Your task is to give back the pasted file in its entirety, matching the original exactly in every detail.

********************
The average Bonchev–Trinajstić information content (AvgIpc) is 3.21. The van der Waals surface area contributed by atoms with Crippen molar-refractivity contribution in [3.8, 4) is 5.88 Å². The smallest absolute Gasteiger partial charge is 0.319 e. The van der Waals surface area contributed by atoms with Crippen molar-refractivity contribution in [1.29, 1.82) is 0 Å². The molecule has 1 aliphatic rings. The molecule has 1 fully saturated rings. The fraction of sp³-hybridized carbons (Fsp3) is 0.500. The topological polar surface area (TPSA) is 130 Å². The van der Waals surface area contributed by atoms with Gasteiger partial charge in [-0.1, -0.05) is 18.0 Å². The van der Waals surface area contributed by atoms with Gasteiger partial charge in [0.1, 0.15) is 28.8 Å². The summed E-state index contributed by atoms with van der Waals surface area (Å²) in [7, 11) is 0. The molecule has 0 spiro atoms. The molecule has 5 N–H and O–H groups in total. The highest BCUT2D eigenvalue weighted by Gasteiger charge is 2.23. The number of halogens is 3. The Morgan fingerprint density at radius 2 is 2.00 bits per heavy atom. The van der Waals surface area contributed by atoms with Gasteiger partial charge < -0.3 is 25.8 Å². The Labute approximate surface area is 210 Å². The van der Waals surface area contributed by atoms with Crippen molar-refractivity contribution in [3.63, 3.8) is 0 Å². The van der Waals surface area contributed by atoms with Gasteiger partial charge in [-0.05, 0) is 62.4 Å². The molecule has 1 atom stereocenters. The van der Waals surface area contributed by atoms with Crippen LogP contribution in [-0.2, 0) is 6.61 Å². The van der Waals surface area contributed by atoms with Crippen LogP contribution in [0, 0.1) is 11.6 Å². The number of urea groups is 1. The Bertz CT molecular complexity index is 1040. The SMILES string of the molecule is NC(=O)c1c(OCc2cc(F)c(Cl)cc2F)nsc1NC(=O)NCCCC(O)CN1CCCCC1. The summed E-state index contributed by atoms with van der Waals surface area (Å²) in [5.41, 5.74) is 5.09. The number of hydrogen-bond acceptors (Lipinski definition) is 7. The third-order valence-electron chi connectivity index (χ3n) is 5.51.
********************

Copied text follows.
The average Bonchev–Trinajstić information content (AvgIpc) is 3.21. The van der Waals surface area contributed by atoms with Crippen molar-refractivity contribution in [3.8, 4) is 5.88 Å². The smallest absolute Gasteiger partial charge is 0.319 e. The van der Waals surface area contributed by atoms with Crippen molar-refractivity contribution in [1.29, 1.82) is 0 Å². The molecule has 1 aliphatic rings. The molecule has 1 fully saturated rings. The fraction of sp³-hybridized carbons (Fsp3) is 0.500. The topological polar surface area (TPSA) is 130 Å². The van der Waals surface area contributed by atoms with Gasteiger partial charge in [-0.1, -0.05) is 18.0 Å². The van der Waals surface area contributed by atoms with Gasteiger partial charge in [0.1, 0.15) is 28.8 Å². The summed E-state index contributed by atoms with van der Waals surface area (Å²) in [7, 11) is 0. The molecule has 0 spiro atoms. The molecule has 5 N–H and O–H groups in total. The highest BCUT2D eigenvalue weighted by Gasteiger charge is 2.23. The number of halogens is 3. The Morgan fingerprint density at radius 2 is 2.00 bits per heavy atom. The van der Waals surface area contributed by atoms with Gasteiger partial charge < -0.3 is 25.8 Å². The Labute approximate surface area is 210 Å². The van der Waals surface area contributed by atoms with Crippen molar-refractivity contribution in [3.63, 3.8) is 0 Å². The van der Waals surface area contributed by atoms with Gasteiger partial charge in [-0.05, 0) is 62.4 Å². The molecule has 1 atom stereocenters. The van der Waals surface area contributed by atoms with Crippen LogP contribution in [-0.2, 0) is 6.61 Å². The van der Waals surface area contributed by atoms with Crippen LogP contribution in [0, 0.1) is 11.6 Å². The number of urea groups is 1. The Bertz CT molecular complexity index is 1040. The SMILES string of the molecule is NC(=O)c1c(OCc2cc(F)c(Cl)cc2F)nsc1NC(=O)NCCCC(O)CN1CCCCC1. The summed E-state index contributed by atoms with van der Waals surface area (Å²) in [5.41, 5.74) is 5.09. The number of hydrogen-bond acceptors (Lipinski definition) is 7. The third-order valence-electron chi connectivity index (χ3n) is 5.51.